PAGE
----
We are always in such a hurry, aren't we?  We push, push, push all day long--moving from standard to standard--assessing where important.  Sometimes I think we need to just slow down and let our students explore our content through a new lens.

We have been working hard on identifying "turning points" in our books so we really studying texts we have read and looking for these key events that dramatically impacted how a story unfolded.  We have had some fantastic discussions and what COULD have happened in these book had these "turning points" not occurred.  Historical fiction book clubs got back together the other day and discussed these key events in their texts.  I then asked students to select one of the key events to do a VERY quick writing task on...their directions were simply to write a topic sentence that clearly stated the turning point of their book and then another one or two sentences to prove their "thesis".  This is a gentle warm up for our upcoming unit on literary essay writing!
 After students write their turning point and got it checked with me, I sent them back into their texts to reread the section and to really visualize what was happening.  They then worked to create an illustration to match their mental picture...they looked for key words and phrases the author used to help "paint" a picture in the readers' minds--and they we painted our own versions of them!

Students then worked to type up their "turning point" writings...printed them...and we got ready to create a fantastic hallway display!  Here are a few of my favorites!

The students absolutely loved the process-and in just one hour, we wrote, we read, we discussed, we drew, we painted...and all totally related to our language arts standards.  We CAN continue to bring creativity and joy into our teaching!

Want to watch a Periscope video replay about this lesson?  Click the image below!

Today is my day to post over at Upper Elementary Snapshots...so stop by to check it out and see exactly how powerful a simple writing prompt can be!  Just click either image to take you there! Want to watch a Periscope video where I explain it a little more?  Just CLICK HERE for the replay.   Since Periscope is still new to me, you might get more out of the blog post!

Hey there!  Just wanted to share a little information about a fun and practical lesson I did this past week with one of my favorite texts!  I love using picture books to do "double duty"--to teach reading strategies and skills AND social studies or science content.
For this lesson, I talk to my students about how writing is communicating--so we use our reading journals to practice our WRITTEN communication with each other!  Here's how I did it...I read the book in small sections and asked students to record their own thinking--their questions, wonderings, and "noticings" on the left side of a T-chart.  I gave them time after every few pages to jot their ideas on their side of the chart.
Like this!
After a few minutes of writing, I have them exchange notebooks with a partner where they then record their responses...if the first partner writes a comment, the partner can then respond--agree, disagree, ask more questions, and so on.  We practice these skills with our oral language, and we are now moving them to our written work.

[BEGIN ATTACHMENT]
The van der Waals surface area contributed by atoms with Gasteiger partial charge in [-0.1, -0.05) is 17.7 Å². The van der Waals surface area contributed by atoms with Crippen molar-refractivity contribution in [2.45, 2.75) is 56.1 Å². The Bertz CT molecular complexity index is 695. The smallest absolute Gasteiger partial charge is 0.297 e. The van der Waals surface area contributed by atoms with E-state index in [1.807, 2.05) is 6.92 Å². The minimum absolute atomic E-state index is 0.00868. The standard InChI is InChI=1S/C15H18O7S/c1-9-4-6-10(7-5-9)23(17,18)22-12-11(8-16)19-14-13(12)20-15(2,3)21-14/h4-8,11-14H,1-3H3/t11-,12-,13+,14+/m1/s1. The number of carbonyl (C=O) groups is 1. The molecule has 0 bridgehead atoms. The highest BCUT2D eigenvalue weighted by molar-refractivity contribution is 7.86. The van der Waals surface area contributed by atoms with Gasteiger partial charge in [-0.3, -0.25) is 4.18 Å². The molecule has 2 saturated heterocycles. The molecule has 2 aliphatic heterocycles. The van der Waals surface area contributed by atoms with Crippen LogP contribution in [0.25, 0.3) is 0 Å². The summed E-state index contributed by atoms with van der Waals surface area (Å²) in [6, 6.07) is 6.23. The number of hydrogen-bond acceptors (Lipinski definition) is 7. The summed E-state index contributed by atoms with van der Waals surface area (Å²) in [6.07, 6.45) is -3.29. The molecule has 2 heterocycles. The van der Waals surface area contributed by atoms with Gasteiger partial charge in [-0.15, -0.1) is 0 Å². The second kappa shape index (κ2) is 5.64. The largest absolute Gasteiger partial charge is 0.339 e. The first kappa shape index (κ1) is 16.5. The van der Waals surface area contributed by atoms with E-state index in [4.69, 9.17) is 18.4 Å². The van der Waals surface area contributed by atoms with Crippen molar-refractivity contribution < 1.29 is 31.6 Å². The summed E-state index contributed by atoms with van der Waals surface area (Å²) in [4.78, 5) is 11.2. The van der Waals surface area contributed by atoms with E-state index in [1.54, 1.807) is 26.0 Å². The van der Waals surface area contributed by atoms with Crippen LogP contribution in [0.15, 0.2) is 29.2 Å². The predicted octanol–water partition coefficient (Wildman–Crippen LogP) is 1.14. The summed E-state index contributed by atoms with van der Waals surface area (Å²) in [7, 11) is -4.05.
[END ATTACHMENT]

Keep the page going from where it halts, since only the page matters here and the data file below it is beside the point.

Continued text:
After a few minutes, we exchange notebooks back and the students have a quick discussion with each other.  After that, I record some of their ideas on an anchor chart.
We continue this process through the book...read, respond, exchange notebooks, and then share out.

Interested in a resource to use with this book?  Here you go!

One thing that I know to be true is that getting moments of quality intervention time with students is tough--especially if they are receiving other interventions from specialists.  I am lucky this year that several of my students receive a daily 30 minute reading intervention with a specialist--but that means that they are in my room for my minilesson, leave for their intervention, and then come back for the remainder of reading time.  It's very hard to know how much time to spend meeting with them versus helping them develop their own reading stamina by reading "just right" books that they select.

Most of the time I try to strive for a balance.  After all, I DO want my students to learn how to read independently, so budgeting in time for this is essential.  So many of our strugglers are shuffled from intervention to intervention--and can become reliant on teacher guidance and can even develop some "learned helplessness" where they sit back and wait for hand over hand coaching.  I also want ALL of my students reading "real" books.  Not reproducible passages.  Not worksheets.  I want them reading.

Now the reality.  

Time.  That's right.  There just aren't enough minutes in the day to do everything the way I really want to.  So I do my best.

One thing I have  learned is to always keep the end in mind...and in order to make sure my students can be successful with their reading, I know that I need to make sure I keep my finger on the pulse of their foundational skills--and I have found that taking 5-10 minutes of time to work on some basic skills and then giving them the REST of the the time to work on transferring that skill to their "real" reading.  

How do I do this?  It varies...sometimes I might spend 5 minutes conferring with a student working on goals like fluency, accuracy, or phrasing.  I might confer with them and practice retelling what they have read or to discuss character traits or other lessons taught during universal instruction.  I might spend a few minutes talking about "just right books" and working to add new books to their book bins.  Sometimes, however, I want to work explicitly on a skill that might not necessarily be a part of our standard curriculum--something that might help them "unlock" the more challenging books facing them in the future.  I have found task cards to be one way to spend short, efficient instructional meetings.  I started to think about all the skills that I wanted to attack with my students and started building these short reading experiences to use.